17. Take pride in your hometown.
I was born in a town that is the epitome of the intersection between city folk and Old McDonald. I went to a small farm school for my elementary education where you could name everyone in your grade. The “Ag” program started at a young age and our history was as solid as the bricks that built the school. The name was Hopewell and it created within its students what the name suggests—hope for a future with endless education and the wellness of mind from knowing the people around you would form the friendships you cherish forever.
As we grew into awkward brace-faced preteens with curious minds and Lisa Frank folders, we graduated D.A.R.E and went to middle school. The other elementary school in the district combined with mine to double our class size and in turn doubling our pool of boyfriend prospects. It was intimidating having these “city kids” march into recess with their Aeropostale baby T’s. But we stuck with what we knew and held hands through the change. We let in new friends but held tight to the old. They were our comfort, our past, and our home.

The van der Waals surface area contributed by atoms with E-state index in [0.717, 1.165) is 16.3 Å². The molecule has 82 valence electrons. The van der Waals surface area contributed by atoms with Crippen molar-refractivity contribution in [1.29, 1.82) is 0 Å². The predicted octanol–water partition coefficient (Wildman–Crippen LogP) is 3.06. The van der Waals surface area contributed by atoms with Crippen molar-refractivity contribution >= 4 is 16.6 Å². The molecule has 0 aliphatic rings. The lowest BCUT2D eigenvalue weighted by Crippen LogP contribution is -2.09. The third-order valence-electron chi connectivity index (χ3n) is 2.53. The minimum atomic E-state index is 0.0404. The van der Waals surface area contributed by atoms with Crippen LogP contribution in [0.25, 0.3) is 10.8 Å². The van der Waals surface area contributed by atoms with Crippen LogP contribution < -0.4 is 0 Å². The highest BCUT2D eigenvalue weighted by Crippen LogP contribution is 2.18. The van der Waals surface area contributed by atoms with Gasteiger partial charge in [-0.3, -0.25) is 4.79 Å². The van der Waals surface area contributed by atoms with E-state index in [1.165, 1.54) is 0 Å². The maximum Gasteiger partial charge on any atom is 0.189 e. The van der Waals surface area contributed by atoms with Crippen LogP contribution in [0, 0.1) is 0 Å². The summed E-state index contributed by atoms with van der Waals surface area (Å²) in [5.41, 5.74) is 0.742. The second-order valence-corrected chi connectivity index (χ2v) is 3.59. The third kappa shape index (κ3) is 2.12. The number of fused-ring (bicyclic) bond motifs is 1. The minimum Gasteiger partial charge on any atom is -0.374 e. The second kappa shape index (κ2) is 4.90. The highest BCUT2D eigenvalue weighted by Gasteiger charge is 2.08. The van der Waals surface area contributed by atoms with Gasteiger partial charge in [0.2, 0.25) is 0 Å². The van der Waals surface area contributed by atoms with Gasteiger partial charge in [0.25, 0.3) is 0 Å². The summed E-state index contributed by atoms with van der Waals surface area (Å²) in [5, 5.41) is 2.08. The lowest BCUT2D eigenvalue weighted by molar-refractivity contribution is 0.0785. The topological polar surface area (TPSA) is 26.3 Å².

Soon there were no lines between one person’s past and another’s. We were the big dogs of the school with our boy-girl parties and our first kisses. We were too cool for dances and hell, come at us, we even wore mascara. We went to movies and held hands and (kind of) fell in love. We had couple songs to Gavin Degraw’s Chariot and made friendship bracelets.
Then we went to high school. We went from head honchos to little punks and we held tight through it all. We went through our first heartbreaks and low-points and maybe even failed a test. But the one thing we never lost was our grip. We knew where each other came from and we made sure we never lost sight of it. We whined there was nothing to do when we got our first taste of freedom at the sweet age of sixteen. Yet our lack of events made us appreciate the simple company of each other. We didn’t have IMAX theaters or teen clubs. We had movie rentals and Adornetto’s. We had bonfires and toasted marshmallows and sleepovers galore. We had game nights and lazy nights and gift exchanges.
And when we once again became the big dogs of the school—only this time with true loves and sisterhoods facing the biggest change of our lives—we prepared to say “see you later” with our hands, still, held tight.
I will forever be grateful for the place that taught me most of these lessons. Be grateful for the town that taught you how to love, how to fight— and how to be.
it’s an outlet. it’s an inspiration. it’s a gift. it’s a purpose